List of Incompatible Vegetable Garden Plants

Companion planting in your vegetable garden can discourage insects and produce higher yields. However, some vegetables are incompatible, and when planted near one another in your garden, they may contribute to reduced crop yields or increased disease and insects.


Beans are incompatible with chives, onion, garlic, fennel and leeks. Garlic and onion can stunt the growth of beans.


Keep beets away from pole beans and mustard in your vegetable garden. Beets and pole beans stunt each other's growth.


Broccoli is incompatible with lettuce and tomato. Both lettuce and broccoli attract the same aphids.


Celery is incompatible with corn, as they both attract beetles.


Keep your corn rows separate from your tomato and celery plants; they attract the same insects.


Onions grow best when they are planted away from beans and peas in your vegetable garden, as they can stunt each others growth.


Peas prefer to be planted away from garlic, leeks, onions, potatoes and shallots. Garlic and onions can retard the growth of peas.


Do not plant peppers near fennel or kohlrabi as they all attract the same insects.


Potatoes are incompatible with a variety of vegetables in your garden. Tomatoes, turnips, pumpkins, squash, radish and cucumbers can impede potato production. Potatoes and tomatoes are attacked by the same blight, so planting them close together creates double incentive for disease.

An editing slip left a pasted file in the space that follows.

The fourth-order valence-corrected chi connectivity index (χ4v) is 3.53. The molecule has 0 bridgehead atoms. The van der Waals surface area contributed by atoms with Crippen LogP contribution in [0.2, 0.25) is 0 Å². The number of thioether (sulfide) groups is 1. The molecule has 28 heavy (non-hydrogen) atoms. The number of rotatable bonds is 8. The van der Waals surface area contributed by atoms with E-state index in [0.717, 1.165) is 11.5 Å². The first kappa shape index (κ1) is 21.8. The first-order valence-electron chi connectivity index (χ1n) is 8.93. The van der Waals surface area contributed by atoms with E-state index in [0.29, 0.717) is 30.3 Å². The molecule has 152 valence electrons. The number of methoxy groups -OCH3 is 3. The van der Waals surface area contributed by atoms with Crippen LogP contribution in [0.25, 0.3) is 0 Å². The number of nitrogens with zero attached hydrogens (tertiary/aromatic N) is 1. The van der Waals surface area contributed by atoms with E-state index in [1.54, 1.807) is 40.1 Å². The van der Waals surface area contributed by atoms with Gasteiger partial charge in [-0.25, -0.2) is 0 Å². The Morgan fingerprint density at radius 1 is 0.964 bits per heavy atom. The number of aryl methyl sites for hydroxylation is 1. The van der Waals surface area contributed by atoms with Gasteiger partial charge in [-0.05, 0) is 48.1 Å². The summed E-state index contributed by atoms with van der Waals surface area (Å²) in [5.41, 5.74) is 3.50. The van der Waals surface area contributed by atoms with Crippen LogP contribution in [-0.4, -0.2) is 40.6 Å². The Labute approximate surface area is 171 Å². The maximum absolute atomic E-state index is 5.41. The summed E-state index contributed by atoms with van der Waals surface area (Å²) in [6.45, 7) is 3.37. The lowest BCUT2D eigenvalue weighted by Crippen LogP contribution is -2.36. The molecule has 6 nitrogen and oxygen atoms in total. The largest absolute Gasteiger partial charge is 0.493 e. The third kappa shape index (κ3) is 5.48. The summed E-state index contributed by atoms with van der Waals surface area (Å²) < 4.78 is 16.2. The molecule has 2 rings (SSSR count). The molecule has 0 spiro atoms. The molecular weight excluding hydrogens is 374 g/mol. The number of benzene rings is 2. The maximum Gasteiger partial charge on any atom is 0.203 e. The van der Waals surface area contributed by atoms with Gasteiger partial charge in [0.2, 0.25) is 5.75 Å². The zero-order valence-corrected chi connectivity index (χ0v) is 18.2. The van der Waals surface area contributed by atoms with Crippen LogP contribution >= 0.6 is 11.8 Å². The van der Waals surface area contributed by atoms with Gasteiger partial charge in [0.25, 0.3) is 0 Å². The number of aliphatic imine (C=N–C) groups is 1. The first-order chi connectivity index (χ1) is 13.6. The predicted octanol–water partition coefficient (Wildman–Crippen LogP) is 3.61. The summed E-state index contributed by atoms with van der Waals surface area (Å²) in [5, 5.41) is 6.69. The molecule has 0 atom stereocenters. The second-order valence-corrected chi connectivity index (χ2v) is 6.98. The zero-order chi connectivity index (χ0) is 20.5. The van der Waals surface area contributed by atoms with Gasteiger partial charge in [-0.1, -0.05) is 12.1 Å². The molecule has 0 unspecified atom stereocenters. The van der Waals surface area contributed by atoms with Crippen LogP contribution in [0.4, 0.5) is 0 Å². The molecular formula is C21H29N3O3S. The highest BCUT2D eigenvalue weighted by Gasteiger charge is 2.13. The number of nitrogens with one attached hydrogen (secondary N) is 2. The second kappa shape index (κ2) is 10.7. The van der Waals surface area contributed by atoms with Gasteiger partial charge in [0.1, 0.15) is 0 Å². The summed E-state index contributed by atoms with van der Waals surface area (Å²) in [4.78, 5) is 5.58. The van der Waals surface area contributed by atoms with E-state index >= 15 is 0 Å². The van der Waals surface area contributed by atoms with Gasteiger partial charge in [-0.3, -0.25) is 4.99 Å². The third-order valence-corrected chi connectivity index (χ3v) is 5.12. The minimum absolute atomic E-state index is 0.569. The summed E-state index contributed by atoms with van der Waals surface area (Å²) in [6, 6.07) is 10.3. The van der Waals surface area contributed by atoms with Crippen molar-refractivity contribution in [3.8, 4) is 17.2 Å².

Plant your tomatoes far away from broccoli, cabbage, corn, cauliflower, fennel, kohlrabi and potatoes. Corn attracts a worm that also enjoys tomatoes; kohlrabi can stunt the growth of tomatoes.

Keywords: incompatible vegetables, incompatible vegetable gardening, vegetable plants

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Katherine Kally is a freelance writer specializing in eco-friendly home-improvement projects, practical craft ideas and cost-effective decorating solutions. Kally's work has been featured on sites across the Web. She holds a Bachelor of Science in psychology from the University of South Carolina and is a member of the Society of Professional Journalists.